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Global Market Report - 11 August

Lewis Jackson  |  11 Aug 2021Text size  Decrease  Increase  |  
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Australia

The ASX is set to move higher after the Dow hit a record high and the US senate passed a $US1 trillion infrastructure package.

The Australian SPI 200 futures contract was up 19 points or 0.25 per cent at 7,482 near 7.00 am Sydney time on Wednesday, suggesting a positive start to trading.

Wall Street has risen, with both the blue-chip Dow and benchmark S&P 500 closing at record highs, as economically sensitive value stocks gained with the US Senate's passage of a $US1 trillion ($A1.4 trillion) bipartisan infrastructure package.

The Dow Jones Industrial Average rose 162.82 points, or 0.46 per cent, to 35,264.67, the S&P 500 gained 4.4 points, or 0.10 per cent, to 4,436.75 and the Nasdaq Composite dropped 72.09 points, or 0.49 per cent, to 14,788.09.

The Australian dollar was buying 73.49 US cents near 7.00am AEST, up from 73.42 US cents at Tuesday’s close.

Locally, investors raised the ASX to a record high despite a bleaker outlook for commodities as the coronavirus' Delta strain spreads in China and the US.

The ASX200 on Tuesday hit a record 7576.3 points in the first 20 minutes of trade, helped by shares in technology, consumer discretionaries and financials.

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However, commodity-based shares lost value or had limited gains and kept the market to modest growth.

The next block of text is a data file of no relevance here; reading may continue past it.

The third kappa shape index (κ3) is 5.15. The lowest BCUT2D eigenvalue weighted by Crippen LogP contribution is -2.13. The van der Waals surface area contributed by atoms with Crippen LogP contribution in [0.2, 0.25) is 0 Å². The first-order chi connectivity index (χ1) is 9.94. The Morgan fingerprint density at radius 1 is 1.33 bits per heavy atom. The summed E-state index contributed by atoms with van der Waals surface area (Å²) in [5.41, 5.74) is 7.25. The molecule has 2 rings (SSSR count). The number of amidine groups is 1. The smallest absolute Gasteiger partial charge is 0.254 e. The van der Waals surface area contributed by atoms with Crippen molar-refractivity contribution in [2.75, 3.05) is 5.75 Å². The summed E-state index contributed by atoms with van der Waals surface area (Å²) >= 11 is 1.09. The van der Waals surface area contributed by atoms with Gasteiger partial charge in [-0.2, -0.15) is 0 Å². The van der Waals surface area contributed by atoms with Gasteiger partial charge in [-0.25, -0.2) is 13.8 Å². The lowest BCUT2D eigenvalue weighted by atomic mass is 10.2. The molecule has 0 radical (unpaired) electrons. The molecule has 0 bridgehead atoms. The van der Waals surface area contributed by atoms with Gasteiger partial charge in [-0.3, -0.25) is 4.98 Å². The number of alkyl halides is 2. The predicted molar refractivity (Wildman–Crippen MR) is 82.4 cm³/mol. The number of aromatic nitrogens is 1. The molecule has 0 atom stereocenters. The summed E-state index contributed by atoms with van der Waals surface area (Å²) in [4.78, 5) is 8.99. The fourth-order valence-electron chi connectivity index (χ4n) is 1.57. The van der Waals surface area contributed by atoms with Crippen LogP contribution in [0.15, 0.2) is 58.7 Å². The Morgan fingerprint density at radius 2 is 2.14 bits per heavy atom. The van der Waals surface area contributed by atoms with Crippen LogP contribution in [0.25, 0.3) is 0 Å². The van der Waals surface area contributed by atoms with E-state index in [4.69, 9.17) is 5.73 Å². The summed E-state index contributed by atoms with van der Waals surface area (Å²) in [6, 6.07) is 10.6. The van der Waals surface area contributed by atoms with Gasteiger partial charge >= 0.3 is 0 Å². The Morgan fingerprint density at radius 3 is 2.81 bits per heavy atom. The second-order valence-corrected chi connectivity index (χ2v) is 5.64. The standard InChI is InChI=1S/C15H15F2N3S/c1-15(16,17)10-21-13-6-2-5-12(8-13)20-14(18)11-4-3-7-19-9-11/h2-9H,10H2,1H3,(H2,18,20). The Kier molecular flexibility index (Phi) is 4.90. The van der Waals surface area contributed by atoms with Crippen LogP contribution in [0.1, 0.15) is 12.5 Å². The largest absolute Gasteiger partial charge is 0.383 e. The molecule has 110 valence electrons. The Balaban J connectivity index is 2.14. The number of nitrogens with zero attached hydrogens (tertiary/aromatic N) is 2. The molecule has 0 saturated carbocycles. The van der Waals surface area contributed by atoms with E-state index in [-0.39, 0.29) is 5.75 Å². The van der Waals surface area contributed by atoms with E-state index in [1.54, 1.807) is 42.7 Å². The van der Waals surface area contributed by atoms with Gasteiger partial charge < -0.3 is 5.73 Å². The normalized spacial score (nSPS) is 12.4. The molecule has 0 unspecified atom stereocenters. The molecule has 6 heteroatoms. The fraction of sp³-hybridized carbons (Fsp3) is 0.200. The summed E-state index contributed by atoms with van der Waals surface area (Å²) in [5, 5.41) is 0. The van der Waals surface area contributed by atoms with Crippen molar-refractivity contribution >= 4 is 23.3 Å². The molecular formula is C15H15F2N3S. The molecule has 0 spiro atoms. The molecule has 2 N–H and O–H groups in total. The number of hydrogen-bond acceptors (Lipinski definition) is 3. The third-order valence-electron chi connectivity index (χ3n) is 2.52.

Energy shares were one of the worst performing categories and lost 0.77 per cent.

Oil prices fell to a three-week low overnight due to COVID-19 surging in economically powerful nations.

China has reported more infections in the latest outbreak of the disease than was detected in the country at the end of 2019.

In the US, infections and the number of people in hospital were at a six-month high.

Tribeca Investment Partners portfolio manager Jun Bei Liu said the China coronavirus situation could ultimately limit purchases of iron ore from Australia.

ASX materials shares, influenced by demand for iron ore, gained 0.14 per cent.

Ms Liu said the spread of Delta had suspended concerns about inflation eroding the value of investments.

"A few months ago, people were very worried about inflation," she said.

"Delta has certainly slowed that expectation.

"The road to economic recovery is on track, but there are a couple of bumps here and there."

US inflation data for July will soon be published and ANZ Bank analysts forecast core inflation of 0.5 per cent for the month. This would be 4.5 per cent for the year.